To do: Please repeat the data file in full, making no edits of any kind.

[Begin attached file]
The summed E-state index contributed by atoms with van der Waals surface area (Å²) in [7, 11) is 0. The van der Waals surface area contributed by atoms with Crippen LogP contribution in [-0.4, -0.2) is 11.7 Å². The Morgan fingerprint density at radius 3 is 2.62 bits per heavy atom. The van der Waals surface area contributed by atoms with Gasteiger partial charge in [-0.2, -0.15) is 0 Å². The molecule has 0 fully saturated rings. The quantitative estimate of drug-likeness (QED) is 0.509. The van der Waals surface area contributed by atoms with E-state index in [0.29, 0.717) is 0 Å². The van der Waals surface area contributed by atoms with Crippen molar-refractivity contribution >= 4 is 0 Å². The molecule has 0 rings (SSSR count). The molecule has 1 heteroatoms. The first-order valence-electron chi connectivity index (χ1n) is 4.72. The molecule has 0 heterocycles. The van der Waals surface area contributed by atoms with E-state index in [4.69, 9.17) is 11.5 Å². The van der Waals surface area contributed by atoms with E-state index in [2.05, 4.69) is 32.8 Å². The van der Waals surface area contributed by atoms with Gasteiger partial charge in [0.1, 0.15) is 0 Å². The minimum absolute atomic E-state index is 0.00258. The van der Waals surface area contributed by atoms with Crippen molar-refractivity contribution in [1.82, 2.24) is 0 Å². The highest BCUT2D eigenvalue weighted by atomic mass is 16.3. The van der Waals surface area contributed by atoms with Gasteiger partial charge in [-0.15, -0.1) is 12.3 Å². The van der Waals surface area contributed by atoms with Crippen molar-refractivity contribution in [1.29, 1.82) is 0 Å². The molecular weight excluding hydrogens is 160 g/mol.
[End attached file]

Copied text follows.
The summed E-state index contributed by atoms with van der Waals surface area (Å²) in [7, 11) is 0. The van der Waals surface area contributed by atoms with Crippen LogP contribution in [-0.4, -0.2) is 11.7 Å². The Morgan fingerprint density at radius 3 is 2.62 bits per heavy atom. The van der Waals surface area contributed by atoms with Gasteiger partial charge in [-0.2, -0.15) is 0 Å². The molecule has 0 fully saturated rings. The quantitative estimate of drug-likeness (QED) is 0.509. The van der Waals surface area contributed by atoms with E-state index in [0.29, 0.717) is 0 Å². The van der Waals surface area contributed by atoms with Crippen molar-refractivity contribution >= 4 is 0 Å². The molecule has 0 rings (SSSR count). The molecule has 1 heteroatoms. The first-order valence-electron chi connectivity index (χ1n) is 4.72. The molecule has 0 heterocycles. The van der Waals surface area contributed by atoms with E-state index in [4.69, 9.17) is 11.5 Å². The van der Waals surface area contributed by atoms with E-state index in [2.05, 4.69) is 32.8 Å². The van der Waals surface area contributed by atoms with Gasteiger partial charge in [0.1, 0.15) is 0 Å². The minimum absolute atomic E-state index is 0.00258. The van der Waals surface area contributed by atoms with Crippen molar-refractivity contribution in [1.82, 2.24) is 0 Å². The highest BCUT2D eigenvalue weighted by atomic mass is 16.3. The van der Waals surface area contributed by atoms with Gasteiger partial charge in [-0.15, -0.1) is 12.3 Å². The van der Waals surface area contributed by atoms with Crippen molar-refractivity contribution in [1.29, 1.82) is 0 Å². The molecular weight excluding hydrogens is 160 g/mol.